The Laminin Mutants

Figure 7.

Figure 7.

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Positional cloning revealed that three loci, bashful, grumpy and sleepy, encode individual α1, β1, and γ1 chains of the extracellular matrix protein Laminin-1. Despite many in vitro studies, there are surprisingly few details known of the in vivo requirements for the major isoforms of Laminin. We found that the failure to produce either the β1 or γ1 chain results in complete loss of Laminin-1 immunoreactivity and a widespread disruption of basement membrane. In particular, the basement membrane surrounding the notochord fails to form and notochord cells fail to differentiate (Parsons et al., 2002b).

Efforts to understand how the Laminin/basement membrane notochord-differentiation signal is transduced, led us to disrupt several Laminin receptors expressed in chordamesoderm. Disruption of one such receptor, Dystroglycan, causes a severe form of muscular dystrophy in zebrafish embryos and has opened a new research area for the laboratory (Parsons et al., 2002a). Although we have yet to identify the notochord differentiation signal, positional cloning of the remaining locus, doc, should soon provide us with clues as to the nature of the signal.

Figure 8.

Figure 8.

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The COPI Mutants

Positional cloning revealed that another three loci, sneezy, dopey and happy, encode 3 subunits of the COPI vesicular coat complex. The COPI complex is likely to be essential for all eukaryotic cell as it is responsible for maintenance of the Golgi apparatus and the recycling of transport machinery through the Golgi and back to the endoplasmic reticulum. Why then do the zebrafish COPI mutants have such a specific notochord defect? We find that the maternal supply of COPI components is sufficient for most cells during the first two days of embryogenesis, but the notochord has an increased demand for COPI mediated transport. We find that COPI mRNAs are specifically up regulated in the chordamesoderm just prior to notochord differentiation. As with the Laminin mutants, we find that the COPI mutants also fail to develop a peri-notochordal basement membrane. This is an autonomous defect of notochord cells; hence it most likely results from a failure to transport the necessary basement membrane components. This basement membrane failure may underlie the similarities in the notochord differentiation defect seen in both the Laminin and COPI classes of mutant (Coutinho, et al., 2004).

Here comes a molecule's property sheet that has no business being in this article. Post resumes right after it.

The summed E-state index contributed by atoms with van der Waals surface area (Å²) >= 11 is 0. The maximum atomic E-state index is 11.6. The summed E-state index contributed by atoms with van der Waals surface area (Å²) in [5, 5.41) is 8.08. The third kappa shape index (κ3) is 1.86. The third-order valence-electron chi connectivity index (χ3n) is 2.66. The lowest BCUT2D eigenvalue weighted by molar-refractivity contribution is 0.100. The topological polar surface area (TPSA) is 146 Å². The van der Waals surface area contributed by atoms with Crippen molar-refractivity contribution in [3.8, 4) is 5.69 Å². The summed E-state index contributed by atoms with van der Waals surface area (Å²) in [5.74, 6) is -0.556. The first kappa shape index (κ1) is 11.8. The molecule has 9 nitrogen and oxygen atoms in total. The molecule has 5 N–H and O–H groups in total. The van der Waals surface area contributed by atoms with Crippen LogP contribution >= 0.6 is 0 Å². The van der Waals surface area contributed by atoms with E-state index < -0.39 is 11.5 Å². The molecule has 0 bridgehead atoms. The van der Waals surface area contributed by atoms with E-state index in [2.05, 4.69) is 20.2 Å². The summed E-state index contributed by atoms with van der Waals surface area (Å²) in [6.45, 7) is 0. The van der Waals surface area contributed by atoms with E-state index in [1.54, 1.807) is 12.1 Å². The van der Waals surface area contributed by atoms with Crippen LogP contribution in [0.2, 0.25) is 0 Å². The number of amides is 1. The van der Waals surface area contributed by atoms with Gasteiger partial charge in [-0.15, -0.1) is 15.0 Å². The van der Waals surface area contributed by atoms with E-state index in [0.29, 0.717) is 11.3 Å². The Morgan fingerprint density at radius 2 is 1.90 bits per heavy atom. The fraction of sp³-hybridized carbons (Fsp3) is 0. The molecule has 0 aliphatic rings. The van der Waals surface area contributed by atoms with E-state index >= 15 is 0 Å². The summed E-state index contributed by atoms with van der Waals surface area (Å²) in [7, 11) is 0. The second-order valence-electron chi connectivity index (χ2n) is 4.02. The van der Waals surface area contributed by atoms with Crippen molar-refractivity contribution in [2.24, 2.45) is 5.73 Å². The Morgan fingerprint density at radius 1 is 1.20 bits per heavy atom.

References

  • Environmental and genetic modifiers of squint penetrance during zebrafish embryogenesis.

    Pei W, Williams PH, Clark MD, Stemple DL and Feldman B

    Developmental biology 2007;308;2;368-78

  • Essential and overlapping roles for laminin alpha chains in notochord and blood vessel formation.

    Pollard SM, Parsons MJ, Kamei M, Kettleborough RN, Thomas KA, Pham VN, Bae MK, Scott A, Weinstein BM and Stemple DL

    Developmental biology 2006;289;1;64-76

  • Structure and function of the notochord: an essential organ for chordate development.

    Stemple DL

    Development (Cambridge, England) 2005;132;11;2503-12

  • Differential requirements for COPI transport during vertebrate early development.

    Coutinho P, Parsons MJ, Thomas KA, Hirst EM, Saúde L, Campos I, Williams PH and Stemple DL

    Developmental cell 2004;7;4;547-58

  • Lefty antagonism of Squint is essential for normal gastrulation.

    Feldman B, Concha ML, Saúde L, Parsons MJ, Adams RJ, Wilson SW and Stemple DL

    Current biology : CB 2002;12;24;2129-35

  • Zebrafish mutants identify an essential role for laminins in notochord formation.

    Parsons MJ, Pollard SM, Saúde L, Feldman B, Coutinho P, Hirst EM and Stemple DL

    Development (Cambridge, England) 2002;129;13;3137-46

  • Axis-inducing activities and cell fates of the zebrafish organizer.

    Saúde L, Woolley K, Martin P, Driever W and Stemple DL

    Development (Cambridge, England) 2000;127;16;3407-17

* quick link - http://q.sanger.ac.uk/uc9fs23v